From the icons of the game to the players who got their big break but never quite broke through, The Baseball Talmud provides a wonderful historical narration of Major League Jewish Baseball in America. All the stats, the facts, the stories, and the (often unheralded) glory.
The Baseball Talmud reveals that there is far more to Jewish baseball than Hank Greenberg's powerful slugging and Sandy Koufax's masterful control. From Ausmus to Zinn, Berg to Kinsler, Holtzman to Yeager, and many others, Megdal draws upon the lore and the little-known details that increase our enjoyment of the game, including:
- Which Jewish player spent a portion of his retirement as a spy
- Who received $50,000 and a car to quit school and join the Major Leagues
- How many players sat out of games scheduled on Yom Kippur
- Which famous player chose baseball over becoming a rabbi
But this is more than just stories. Megdal, a stat geek himself, uses the wealth of modern sabermetrics to determine the greatest Jewish players at each position, the all-time Jewish All-Star Team, and how they would rate against the greatest teams in baseball history, from the 1906 Chicago Cubs to the 1998 New York Yankees.
The Baseball Talmud rewrites the history of Jewish baseball and is a book that every baseball fan should own.
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About the Author
Howard Megdal covers baseball for the New York Observer. He is a regular contributor to New York Baseball Digest and Inside Pitch, and has written for ESPN.com and numerous other publications. Megdal cohosts the radio program New York Baseball Live with Mike Silva. Megdal's daily haiku recapping each Mets game can be read on Metsgeek.com. He lives in New York.
Read an Excerpt
The Baseball Talmud
The Greatest Jewish Baseball Player
1. Hank Greenberg
There is broad consensus on who the two best Jewish players in major league history are—Hank Greenberg and Sandy Koufax. But the confusion over which player is the best is perfectly understandable—the two performances are very close, and while the players played two very different positions, their careers mirror each other.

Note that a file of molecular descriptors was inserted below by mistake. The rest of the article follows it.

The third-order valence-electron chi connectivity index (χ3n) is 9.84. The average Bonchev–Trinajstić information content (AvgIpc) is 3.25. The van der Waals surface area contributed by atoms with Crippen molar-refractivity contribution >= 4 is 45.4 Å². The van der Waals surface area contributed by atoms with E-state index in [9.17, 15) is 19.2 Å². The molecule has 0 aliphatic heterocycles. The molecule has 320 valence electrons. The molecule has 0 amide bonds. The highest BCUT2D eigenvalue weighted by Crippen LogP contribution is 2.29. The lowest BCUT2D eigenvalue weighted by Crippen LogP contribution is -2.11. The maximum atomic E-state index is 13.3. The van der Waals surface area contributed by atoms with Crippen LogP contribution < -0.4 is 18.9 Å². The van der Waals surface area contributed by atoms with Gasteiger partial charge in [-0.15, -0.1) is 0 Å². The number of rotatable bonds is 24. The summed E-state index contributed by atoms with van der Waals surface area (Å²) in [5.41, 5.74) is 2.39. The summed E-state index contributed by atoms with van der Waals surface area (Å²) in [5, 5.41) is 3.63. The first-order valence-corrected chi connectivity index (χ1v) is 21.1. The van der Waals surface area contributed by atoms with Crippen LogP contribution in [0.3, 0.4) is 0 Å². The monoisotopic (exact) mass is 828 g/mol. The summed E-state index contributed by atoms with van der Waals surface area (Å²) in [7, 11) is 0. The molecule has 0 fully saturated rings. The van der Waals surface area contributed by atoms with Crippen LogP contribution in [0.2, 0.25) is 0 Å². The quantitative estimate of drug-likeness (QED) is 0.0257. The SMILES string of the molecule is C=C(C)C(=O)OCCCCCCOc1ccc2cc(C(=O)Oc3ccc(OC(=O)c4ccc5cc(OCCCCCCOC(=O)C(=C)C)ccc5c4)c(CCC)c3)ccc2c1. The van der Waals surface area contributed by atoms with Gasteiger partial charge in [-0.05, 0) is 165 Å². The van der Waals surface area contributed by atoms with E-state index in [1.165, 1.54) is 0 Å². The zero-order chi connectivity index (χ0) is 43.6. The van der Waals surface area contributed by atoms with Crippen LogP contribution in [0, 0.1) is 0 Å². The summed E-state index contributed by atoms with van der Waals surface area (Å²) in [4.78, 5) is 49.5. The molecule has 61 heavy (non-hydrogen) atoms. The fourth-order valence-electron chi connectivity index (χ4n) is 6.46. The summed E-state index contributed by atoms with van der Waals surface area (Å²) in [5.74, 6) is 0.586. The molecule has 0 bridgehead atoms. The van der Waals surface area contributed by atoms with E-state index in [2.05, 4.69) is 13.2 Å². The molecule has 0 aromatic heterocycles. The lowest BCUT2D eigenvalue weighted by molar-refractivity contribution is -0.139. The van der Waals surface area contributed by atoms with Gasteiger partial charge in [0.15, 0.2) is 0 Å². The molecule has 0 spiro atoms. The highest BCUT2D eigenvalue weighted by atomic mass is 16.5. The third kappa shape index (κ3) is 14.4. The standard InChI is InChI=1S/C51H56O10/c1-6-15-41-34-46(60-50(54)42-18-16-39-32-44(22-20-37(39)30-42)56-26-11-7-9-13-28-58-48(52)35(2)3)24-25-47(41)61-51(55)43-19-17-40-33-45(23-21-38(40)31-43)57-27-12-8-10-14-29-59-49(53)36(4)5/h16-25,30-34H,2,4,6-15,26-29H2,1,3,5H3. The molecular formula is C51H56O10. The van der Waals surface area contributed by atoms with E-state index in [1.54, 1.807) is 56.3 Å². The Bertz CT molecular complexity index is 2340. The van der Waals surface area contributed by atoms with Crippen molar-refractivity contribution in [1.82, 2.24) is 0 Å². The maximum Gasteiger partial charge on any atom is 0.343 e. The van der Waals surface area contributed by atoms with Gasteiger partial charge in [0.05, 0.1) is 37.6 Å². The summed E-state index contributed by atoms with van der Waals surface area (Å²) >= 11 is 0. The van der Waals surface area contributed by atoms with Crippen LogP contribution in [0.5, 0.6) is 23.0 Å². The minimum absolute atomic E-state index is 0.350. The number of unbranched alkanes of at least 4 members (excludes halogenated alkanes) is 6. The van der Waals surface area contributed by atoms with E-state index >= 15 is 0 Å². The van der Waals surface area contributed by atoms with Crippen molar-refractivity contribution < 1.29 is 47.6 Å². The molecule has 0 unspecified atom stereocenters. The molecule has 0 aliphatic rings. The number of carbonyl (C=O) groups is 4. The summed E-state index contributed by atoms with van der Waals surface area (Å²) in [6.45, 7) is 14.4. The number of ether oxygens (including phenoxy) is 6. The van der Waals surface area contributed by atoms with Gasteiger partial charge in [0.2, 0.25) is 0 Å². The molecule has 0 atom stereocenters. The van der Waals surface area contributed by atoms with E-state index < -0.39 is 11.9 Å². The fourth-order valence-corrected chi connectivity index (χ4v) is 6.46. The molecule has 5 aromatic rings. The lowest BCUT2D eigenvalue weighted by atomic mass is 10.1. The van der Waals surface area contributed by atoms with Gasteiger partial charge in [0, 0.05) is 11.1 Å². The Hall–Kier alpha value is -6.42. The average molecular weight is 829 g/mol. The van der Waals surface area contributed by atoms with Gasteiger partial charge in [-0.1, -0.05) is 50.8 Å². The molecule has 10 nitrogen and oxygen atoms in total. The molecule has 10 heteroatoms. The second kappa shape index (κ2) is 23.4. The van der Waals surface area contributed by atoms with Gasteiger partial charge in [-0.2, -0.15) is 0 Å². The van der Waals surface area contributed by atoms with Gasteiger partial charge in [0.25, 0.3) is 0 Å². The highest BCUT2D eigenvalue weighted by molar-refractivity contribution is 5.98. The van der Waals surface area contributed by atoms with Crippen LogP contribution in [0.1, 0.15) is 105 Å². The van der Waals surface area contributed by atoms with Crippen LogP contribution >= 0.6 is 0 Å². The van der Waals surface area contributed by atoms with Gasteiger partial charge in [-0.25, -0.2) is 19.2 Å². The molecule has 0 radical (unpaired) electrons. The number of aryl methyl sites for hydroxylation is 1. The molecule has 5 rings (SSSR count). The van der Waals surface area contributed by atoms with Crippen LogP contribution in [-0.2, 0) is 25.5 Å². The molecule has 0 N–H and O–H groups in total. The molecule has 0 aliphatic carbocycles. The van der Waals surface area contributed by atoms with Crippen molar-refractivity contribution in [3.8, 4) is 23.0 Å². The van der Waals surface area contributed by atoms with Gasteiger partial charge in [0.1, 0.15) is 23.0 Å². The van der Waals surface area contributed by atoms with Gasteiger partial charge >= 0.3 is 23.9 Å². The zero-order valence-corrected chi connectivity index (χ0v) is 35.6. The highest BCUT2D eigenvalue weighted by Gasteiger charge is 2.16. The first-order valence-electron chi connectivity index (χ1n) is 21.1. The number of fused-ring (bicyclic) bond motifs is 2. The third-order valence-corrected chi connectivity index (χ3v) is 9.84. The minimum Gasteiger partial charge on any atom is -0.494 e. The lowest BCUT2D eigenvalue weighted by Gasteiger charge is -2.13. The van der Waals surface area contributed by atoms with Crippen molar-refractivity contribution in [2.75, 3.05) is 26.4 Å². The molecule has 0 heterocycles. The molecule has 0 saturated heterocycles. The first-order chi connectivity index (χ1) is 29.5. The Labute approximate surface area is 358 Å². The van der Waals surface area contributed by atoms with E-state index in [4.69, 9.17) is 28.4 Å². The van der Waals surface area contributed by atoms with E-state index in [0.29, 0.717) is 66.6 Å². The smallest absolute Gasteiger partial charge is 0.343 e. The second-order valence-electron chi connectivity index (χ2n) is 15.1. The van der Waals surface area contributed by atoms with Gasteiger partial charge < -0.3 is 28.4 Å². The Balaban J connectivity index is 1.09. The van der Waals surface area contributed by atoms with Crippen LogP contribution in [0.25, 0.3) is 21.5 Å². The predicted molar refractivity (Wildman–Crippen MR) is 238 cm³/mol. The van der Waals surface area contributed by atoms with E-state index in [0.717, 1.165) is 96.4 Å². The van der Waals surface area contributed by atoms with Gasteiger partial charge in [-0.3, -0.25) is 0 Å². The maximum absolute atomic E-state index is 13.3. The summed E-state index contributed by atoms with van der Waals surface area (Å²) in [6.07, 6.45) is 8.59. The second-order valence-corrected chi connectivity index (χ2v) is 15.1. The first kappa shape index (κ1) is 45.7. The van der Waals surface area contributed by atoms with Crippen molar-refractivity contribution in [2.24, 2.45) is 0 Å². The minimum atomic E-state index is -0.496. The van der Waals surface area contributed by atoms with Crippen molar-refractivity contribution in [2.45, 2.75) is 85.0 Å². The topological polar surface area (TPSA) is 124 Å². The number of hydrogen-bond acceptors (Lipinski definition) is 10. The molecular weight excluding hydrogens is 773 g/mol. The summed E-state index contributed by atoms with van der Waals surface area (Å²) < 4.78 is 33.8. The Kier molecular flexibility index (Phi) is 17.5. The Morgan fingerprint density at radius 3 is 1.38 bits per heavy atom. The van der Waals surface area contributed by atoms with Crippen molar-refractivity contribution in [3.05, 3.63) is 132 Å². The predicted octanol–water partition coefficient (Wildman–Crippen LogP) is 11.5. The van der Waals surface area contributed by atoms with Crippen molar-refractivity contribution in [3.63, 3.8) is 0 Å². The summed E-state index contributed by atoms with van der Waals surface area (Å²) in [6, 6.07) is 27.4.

Greenberg was a power-hitting first baseman in the best offensive era in baseball history, the 1930s. Koufax was a power pitcher in the best pitching era in baseball history, the 1960s. Greenberg's career numbers were limited by World War II. Koufax's career numbers were limited by injury that caused his retirement at age 30.
So how do we go about determining which elite player is better? Baseball Prospectus's WARP3, which determines season value in terms of wins over a replacement-level player, adjusted for park and era, is an important tool. Through this metric, we see that Koufax put up a career total of 68.3 wins over replacement player in 12 seasons, with his first 6 seasons totaling 13.9 wins, and his final 6 seasons totaling 54.4 wins.
Greenberg, meanwhile was at 77.0 wins in his career over 12 seasons (plus one at bat in 1930). Greenberg was a valuable player from the start and posted a season of eight wins in 1934, his second full year, at age 23. So for a greater portion of his career, Greenberg was an elite player.
But the question becomes, was Koufax better in his prime to balance things out? The answer is: not really. Match up their best seasons, and you get thefollowing:
Koufax: 11.9, 10.6, 10.3, 8.2, 7.7, 5.7, 3.7, 3.5
Greenberg: 10.5, 9.8, 9.7, 9.6, 9.2, 8.0, 6.6, 5.5
While Koufax's 1966 stands a bit above anything Greenberg did, the next few best seasons are pretty indistinguishable—and Greenberg simply had more of them.
2. Sandy Koufax
There is, amazingly enough, a statistical argument to be made for Lou Boudreau over Sandy Koufax. But there are a couple of factors that make me discount the edge Boudreau would have.
Boudreau's WARP3 values are astounding—he had a 15.7 WARP3 in 1948, his signature season. And this was not as flukish as you'd expect—he also posted seasons at 12.1, 12.0, 12.0, and 11.8. His career total of 110.1 dwarfs Koufax's 68.3.